|IF you paid ...|| ||AND you ...|| || ||THEN you can deduct on your separate federal return...|| |
| ||medical expenses|| ||paid with funds deposited in a joint checking account in which you and your spouse have an equal interest|| || ||half of the total medical expenses, subject to certain limits, unless you can show that you alone paid the expenses. || |
| ||state income tax|| ||file a separate state income tax return|| || ||the state income tax you alone paid during the year. || |
| || || ||file a joint state income tax return and you and your spouse are jointly and individually liable for the full amount of the state income tax || || ||the state income tax you alone paid during the year. || |
| || || ||file a joint state income tax return and you |
are liable for only your own share of state
| || ||the smaller of: |
- the state income tax you alone paid during the year, or
- the total state income tax you and your spouse paid during the year multiplied by the following fraction. The numerator is your gross income and the denominator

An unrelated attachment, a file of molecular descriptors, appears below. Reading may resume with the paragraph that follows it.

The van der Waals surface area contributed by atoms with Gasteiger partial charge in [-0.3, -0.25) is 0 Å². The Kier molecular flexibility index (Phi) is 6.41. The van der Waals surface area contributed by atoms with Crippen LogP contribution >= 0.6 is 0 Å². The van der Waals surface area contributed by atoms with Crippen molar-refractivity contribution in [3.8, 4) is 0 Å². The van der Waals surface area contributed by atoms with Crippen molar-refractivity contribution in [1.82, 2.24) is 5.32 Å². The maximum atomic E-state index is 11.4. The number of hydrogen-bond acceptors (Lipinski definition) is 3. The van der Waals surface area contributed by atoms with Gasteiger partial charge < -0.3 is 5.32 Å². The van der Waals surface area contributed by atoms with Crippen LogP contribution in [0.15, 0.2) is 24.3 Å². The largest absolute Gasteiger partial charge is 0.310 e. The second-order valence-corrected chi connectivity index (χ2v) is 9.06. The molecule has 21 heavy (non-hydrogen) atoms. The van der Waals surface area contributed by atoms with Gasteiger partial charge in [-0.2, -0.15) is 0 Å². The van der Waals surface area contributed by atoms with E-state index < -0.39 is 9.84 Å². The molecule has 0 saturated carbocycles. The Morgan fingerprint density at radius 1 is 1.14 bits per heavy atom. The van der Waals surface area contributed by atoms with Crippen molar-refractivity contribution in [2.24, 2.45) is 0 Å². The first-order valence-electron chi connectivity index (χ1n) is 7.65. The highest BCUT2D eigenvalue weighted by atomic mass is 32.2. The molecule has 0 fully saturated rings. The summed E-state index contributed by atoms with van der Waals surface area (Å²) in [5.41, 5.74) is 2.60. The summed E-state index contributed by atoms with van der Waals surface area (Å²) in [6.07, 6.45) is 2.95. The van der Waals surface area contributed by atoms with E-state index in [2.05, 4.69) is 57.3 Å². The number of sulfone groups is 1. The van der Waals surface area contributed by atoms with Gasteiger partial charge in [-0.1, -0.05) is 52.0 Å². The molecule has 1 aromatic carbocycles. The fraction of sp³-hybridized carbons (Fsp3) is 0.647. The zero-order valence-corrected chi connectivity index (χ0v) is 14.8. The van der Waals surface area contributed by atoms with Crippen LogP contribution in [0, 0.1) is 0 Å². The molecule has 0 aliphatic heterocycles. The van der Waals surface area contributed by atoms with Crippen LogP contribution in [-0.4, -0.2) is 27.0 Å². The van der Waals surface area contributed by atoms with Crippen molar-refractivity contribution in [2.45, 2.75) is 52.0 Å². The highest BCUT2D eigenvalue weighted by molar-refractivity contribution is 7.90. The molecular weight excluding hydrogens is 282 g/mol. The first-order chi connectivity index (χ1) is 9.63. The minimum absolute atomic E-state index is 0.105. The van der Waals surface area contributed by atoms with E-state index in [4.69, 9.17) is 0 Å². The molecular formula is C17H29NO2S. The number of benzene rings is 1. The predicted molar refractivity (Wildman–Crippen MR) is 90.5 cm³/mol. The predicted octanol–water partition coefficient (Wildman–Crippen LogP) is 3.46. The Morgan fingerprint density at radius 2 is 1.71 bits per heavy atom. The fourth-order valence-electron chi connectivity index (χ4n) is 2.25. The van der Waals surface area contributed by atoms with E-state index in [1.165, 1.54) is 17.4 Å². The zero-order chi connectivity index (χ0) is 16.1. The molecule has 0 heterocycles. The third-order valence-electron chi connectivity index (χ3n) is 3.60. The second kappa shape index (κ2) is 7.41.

is your combined gross income.
| ||property tax|| ||paid the tax on property held as tenants by the entirety|| || ||the property tax you alone paid. || |
| ||mortgage interest|| ||paid the interest on a qualified home1 held |
as tenants by the entirety
| || ||the mortgage interest you alone paid. || |
| ||casualty loss|| ||have a casualty loss on a home you own |
as tenants by the entirety
| || ||half of the loss, subject to the deduction limits. Neither spouse may report the total casualty loss. || |
|1 For more information on a qualified home and deductible mortgage interest, see Publication 936, Home Mortgage Interest Deduction. |taxmap/pubs/p504-000.htm#en_us_publink100044146
You may be able to claim itemized deductions on a separate return for certain expenses that you paid separately or jointly with your spouse. See Table 1,